The 2015 budget reflects the third year of the ABSC’s 2013-17 budget formula approved by messengers at the 2011 annual meeting. The formula increases the percentage of funds (total receipts) forwarded to the SBC, with budget surpluses being divided with the SBC (CP funds received above $22 million). The percentage increase for SBC causes is two-tenths of 1 percent each year during the five-year budget formula period. Additionally, the formula directs the convention to conduct a statewide emphasis every five years, encouraging churches to increase their Cooperative Program percentage.

Recommendations, other action

Messengers approved a recommendation from the ABSC Executive Board to amend the articles of incorporation of the Arkansas Baptist Assembly (Camp Siloam). Article IV, Section 1, previously called for the executive director-treasurer to also serve as the recording secretary. The recording secretary is now a separate officer on the board of directors.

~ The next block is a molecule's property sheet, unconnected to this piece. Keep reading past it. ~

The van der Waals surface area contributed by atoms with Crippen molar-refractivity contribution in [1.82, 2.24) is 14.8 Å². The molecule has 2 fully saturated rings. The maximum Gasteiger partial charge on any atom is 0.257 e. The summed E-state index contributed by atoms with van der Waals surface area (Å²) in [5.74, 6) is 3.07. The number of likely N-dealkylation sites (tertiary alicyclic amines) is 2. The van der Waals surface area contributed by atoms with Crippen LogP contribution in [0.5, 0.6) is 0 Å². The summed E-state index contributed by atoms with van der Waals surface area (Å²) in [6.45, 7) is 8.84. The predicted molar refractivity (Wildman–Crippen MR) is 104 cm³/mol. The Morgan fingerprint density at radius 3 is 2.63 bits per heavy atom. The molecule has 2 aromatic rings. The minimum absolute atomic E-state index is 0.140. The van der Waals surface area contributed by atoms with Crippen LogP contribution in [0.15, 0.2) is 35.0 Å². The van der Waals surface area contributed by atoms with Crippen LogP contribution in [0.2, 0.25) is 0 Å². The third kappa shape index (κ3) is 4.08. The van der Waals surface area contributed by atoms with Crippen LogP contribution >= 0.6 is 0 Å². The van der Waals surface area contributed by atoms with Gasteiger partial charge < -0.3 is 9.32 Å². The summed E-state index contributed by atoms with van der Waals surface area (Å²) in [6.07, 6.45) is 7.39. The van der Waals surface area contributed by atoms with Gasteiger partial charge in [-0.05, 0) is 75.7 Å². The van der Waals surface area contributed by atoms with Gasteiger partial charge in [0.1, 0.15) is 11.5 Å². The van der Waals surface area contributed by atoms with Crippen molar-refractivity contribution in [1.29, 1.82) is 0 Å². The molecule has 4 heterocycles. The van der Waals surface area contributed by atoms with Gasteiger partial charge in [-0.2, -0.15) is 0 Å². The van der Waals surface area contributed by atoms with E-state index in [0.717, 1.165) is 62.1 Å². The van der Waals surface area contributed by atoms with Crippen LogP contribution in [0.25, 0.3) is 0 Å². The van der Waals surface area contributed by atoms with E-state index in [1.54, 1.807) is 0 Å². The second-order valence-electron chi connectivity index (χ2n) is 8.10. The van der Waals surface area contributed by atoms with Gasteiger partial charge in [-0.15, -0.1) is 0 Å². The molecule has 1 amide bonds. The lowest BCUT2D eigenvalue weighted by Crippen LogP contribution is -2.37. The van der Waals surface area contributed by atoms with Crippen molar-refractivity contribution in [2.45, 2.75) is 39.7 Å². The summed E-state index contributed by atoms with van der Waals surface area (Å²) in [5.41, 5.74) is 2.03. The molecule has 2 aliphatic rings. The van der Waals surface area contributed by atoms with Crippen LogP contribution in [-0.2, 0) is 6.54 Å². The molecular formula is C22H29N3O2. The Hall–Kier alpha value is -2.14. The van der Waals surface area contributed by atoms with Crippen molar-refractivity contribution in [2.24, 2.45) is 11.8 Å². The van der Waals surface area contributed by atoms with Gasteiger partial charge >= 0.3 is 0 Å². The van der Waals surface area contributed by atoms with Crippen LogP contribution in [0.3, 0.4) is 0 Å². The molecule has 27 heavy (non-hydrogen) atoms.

The Executive Board also approved all 2015 ABSC team goals.

The convention’s Nominating Committee report was approved with no challenges and no discussion. The committee nominates people to serve on boards of ABSC entities and institutions.

Greg Sykes, pastor of First Baptist Church, Russellville, was elected president of the ABSC Executive Board. Tom McCone, minister of music at First Baptist Church, Greenwood, was elected first vice president.

The 2015 annual meeting will be held at Hot Springs Baptist Church in Hot Springs.


Alcohol proposal fails, GOP sweeps offices